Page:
Forum for Science, Industry and Business

Sponsored by:     3M 
Search our Site:

 

London University Spin-out Company raises funding to develop Innovative Software for Clincial Trials

27.07.2006
IXICO Ltd, a London University spin-out company that has developed innovative software to automate the analysis of digital clinical images used in drug discovery and development, has raised £930,000. The Capital Fund, a £50 million venture capital fund that invests in fast-growth companies in Greater London, provided £100,000, investing alongside high net worth investors who furnished £830,000. The deal marks The Capital Fund’s 40th investment since it was launched in 2002 and IXICO’s management team plans to use the new capital to fund its development programme and significantly grow the business.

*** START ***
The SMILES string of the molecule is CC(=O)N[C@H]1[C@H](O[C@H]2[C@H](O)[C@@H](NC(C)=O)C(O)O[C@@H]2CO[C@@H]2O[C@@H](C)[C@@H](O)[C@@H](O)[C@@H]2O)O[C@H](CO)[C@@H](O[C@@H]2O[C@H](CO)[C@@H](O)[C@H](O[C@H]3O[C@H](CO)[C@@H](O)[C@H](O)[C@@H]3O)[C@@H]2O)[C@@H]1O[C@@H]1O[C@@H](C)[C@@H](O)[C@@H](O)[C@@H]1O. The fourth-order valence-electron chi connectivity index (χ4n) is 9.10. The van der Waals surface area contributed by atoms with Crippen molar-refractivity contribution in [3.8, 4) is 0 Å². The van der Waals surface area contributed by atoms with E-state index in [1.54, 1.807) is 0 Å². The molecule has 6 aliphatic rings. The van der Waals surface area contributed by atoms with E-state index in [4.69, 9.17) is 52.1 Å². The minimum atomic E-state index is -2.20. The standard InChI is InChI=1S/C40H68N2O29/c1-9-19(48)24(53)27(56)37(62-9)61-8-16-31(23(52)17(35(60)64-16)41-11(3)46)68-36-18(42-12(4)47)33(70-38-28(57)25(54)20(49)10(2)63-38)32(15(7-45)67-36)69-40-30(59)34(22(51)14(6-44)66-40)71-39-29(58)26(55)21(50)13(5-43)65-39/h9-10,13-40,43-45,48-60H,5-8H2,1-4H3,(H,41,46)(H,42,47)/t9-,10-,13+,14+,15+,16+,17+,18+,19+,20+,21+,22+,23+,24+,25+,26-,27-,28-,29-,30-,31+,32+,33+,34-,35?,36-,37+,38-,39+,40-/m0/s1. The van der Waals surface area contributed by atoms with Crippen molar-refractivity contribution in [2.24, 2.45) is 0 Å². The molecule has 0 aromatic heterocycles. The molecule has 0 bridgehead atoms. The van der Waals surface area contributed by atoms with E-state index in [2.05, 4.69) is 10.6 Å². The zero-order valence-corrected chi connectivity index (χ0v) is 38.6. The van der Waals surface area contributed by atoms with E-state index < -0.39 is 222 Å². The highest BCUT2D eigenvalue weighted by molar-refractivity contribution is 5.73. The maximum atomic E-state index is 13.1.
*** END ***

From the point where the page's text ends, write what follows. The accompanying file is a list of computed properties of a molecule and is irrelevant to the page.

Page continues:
Founded in 2004, IXICO provides state of the art image analysis solutions for
pre-clinical and clinical trials that are based on sophisticated computer algorithms devised by its four scientific founders. The company’s software can automatically analyse thousands of digital images, such as MRI, CT and PET scans collected during clinical trials, to provide pharmaceutical companies with fast, accurate results about the impact of potential new drug molecules on disease effects such as brain volume changes in dementia or bone degeneration in arthritis.

Professor Derek Hill, Chief Executive Officer of IXICO Ltd, said: “The current approaches to medical image analysis in clinical trials rely on highly-skilled radiologists and technicians ‘reading’ and painstakingly comparing images that are often acquired at different centres and different points in time. This process is expensive, time consuming and subject to error.